Bolton: Blocking Strait of Hormuz will be Iran’s ‘worst mistake’ – instead it must ‘come to table’

Bolton: Blocking Strait of Hormuz will be Iran’s ‘worst mistake’ – instead it must ‘come to table’
Closing the Strait of Hormuz would be the biggest mistake Iran has ever made, the US president’s national security advisor John Bolton said. He urged Tehran to sit down for talks on its nuclear and missile programs with the US.

Dismissing Tehran’s threats to block the strait if its oil exports are stopped, Bolton on Monday said the Iranians were “bluffing.” He then quickly changed his tone saying that Iran should actually engage in a dialog with the US instead of issuing threats.

“They could take up the president’s offer to negotiate with them, to give up their ballistic missile and nuclear weapons programs fully and really verifiably not under the onerous terms of the Iran nuclear deal, which really are not satisfactory,” Bolton told Fox News, referring to the US President Donald Trump’s demands to “re-negotiate” the 2015 Iranian nuclear deal, also known as the Joint Comprehensive Plan of Action (JCPOA).

“If Iran were really serious they’d come to the table. We’ll find out whether they are or not,” Bolton added. The White House national security advisor’s remarks came less than a day before the first round of renewed US sanctions take effect on Tuesday after midnight US Eastern time. The harshest restrictions are expected to be re-imposed by early November.

Washington decided to reinstate the penalties following Trump’s decision to unilaterally withdraw from the JCPOA in May. Shortly after exiting the agreement, the US penned a 12-point ultimatum to Iran, which, among other things, demanded that Tehran end its ballistic missile program, a condition it has repeatedly rejected. The move was then widely condemned by the EU and other signatories of the deal, including Russia and China, which still consider the agreement to be an effective means of non-proliferation and have vowed to keep their part of the deal.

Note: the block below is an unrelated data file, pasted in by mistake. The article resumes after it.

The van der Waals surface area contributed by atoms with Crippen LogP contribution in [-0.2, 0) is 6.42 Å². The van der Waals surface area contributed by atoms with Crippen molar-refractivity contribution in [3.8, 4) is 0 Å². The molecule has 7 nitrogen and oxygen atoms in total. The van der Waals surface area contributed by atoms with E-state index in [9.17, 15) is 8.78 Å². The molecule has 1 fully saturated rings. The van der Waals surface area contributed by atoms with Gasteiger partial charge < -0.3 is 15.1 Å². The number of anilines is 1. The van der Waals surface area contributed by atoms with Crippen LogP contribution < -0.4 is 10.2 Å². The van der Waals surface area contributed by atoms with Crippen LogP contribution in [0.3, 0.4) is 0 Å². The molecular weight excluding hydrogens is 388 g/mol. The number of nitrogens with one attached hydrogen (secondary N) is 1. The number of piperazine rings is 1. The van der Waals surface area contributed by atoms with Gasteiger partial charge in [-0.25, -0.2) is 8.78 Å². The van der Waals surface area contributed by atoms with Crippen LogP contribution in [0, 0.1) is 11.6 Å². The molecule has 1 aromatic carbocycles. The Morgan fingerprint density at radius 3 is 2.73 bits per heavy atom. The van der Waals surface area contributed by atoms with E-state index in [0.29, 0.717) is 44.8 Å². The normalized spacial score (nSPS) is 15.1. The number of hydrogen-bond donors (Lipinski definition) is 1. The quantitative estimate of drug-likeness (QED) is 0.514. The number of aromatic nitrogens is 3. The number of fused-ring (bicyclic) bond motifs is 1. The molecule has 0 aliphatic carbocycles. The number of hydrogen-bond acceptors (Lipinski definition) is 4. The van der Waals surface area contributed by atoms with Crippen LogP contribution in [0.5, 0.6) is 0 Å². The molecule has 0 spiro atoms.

Earlier on Monday, the EU said that starting August, it is enforcing its so-called Blocking Statute aimed at protecting the European companies doing business in Iran from the extraterritorial effects of US sanctions. The bloc said that maintaining the nuclear deal with Iran is a “matter of respecting international agreements and a matter of international security.”

Meanwhile, the US Secretary of State Mike Pompeo vowed to “rigorously” enforce the sanctions on Iran until it “behaves like a normal country.” He added that it would “require enormous change” on Iran’s part for the US to review its increasingly hostile approach to Tehran.

In July, Brian Hook, the US State Department’s director of policy planning, said that Washington’s goal is to “increase pressure on the Iranian regime by reducing to zero its revenue from crude oil sales.”

Iranian leaders repeatedly threatened to shut down the Strait of Hormuz and stop the Persian Gulf oil exports if its own oil exports are blocked. Iranian President Hassan Rouhani also cautioned Washington against launching a war against Tehran by saying that it would be “the mother of all wars.” Iran’s Revolutionary Guards have recently admitted that its warships took part in a naval exercise in the Persian Gulf to hone skills in “confronting possible threats.”

Earlier, the Iranian Foreign Minister Javad Zarif has slammed Donald Trump’s recent proposal to enter into talks with Iran by calling it nothing but a PR stunt. “The hours of our negotiations with America were perhaps unprecedented in history; then Trump signs something and say all [those negotiations] are void; can you negotiate with this person? Is this [negotiations offer] anything but a publicity stunt?” he said.

The Trump administration has reportedly requested a meeting with Rouhani eight times, but the Iranian side refused to participate.

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